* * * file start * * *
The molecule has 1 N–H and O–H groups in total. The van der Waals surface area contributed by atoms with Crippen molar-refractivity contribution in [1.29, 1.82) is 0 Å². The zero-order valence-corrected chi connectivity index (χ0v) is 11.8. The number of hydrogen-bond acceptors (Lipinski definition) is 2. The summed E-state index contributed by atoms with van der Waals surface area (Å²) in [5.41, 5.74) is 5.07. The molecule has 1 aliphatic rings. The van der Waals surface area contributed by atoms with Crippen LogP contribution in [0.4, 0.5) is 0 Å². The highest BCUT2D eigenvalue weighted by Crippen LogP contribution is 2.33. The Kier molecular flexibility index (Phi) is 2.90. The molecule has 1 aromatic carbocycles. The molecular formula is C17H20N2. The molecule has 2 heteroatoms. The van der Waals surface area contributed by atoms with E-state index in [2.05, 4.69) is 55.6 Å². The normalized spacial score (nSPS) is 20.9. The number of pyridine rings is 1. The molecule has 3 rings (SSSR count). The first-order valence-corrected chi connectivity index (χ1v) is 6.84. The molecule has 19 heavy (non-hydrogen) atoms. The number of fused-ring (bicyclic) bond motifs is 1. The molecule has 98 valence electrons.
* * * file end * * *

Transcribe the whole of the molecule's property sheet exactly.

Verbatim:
The molecule has 1 N–H and O–H groups in total. The van der Waals surface area contributed by atoms with Crippen molar-refractivity contribution in [1.29, 1.82) is 0 Å². The zero-order valence-corrected chi connectivity index (χ0v) is 11.8. The number of hydrogen-bond acceptors (Lipinski definition) is 2. The summed E-state index contributed by atoms with van der Waals surface area (Å²) in [5.41, 5.74) is 5.07. The molecule has 1 aliphatic rings. The van der Waals surface area contributed by atoms with Crippen LogP contribution in [0.4, 0.5) is 0 Å². The highest BCUT2D eigenvalue weighted by Crippen LogP contribution is 2.33. The Kier molecular flexibility index (Phi) is 2.90. The molecule has 1 aromatic carbocycles. The molecular formula is C17H20N2. The molecule has 2 heteroatoms. The van der Waals surface area contributed by atoms with E-state index in [2.05, 4.69) is 55.6 Å². The normalized spacial score (nSPS) is 20.9. The number of pyridine rings is 1. The molecule has 3 rings (SSSR count). The first-order valence-corrected chi connectivity index (χ1v) is 6.84. The molecule has 19 heavy (non-hydrogen) atoms. The number of fused-ring (bicyclic) bond motifs is 1. The molecule has 98 valence electrons.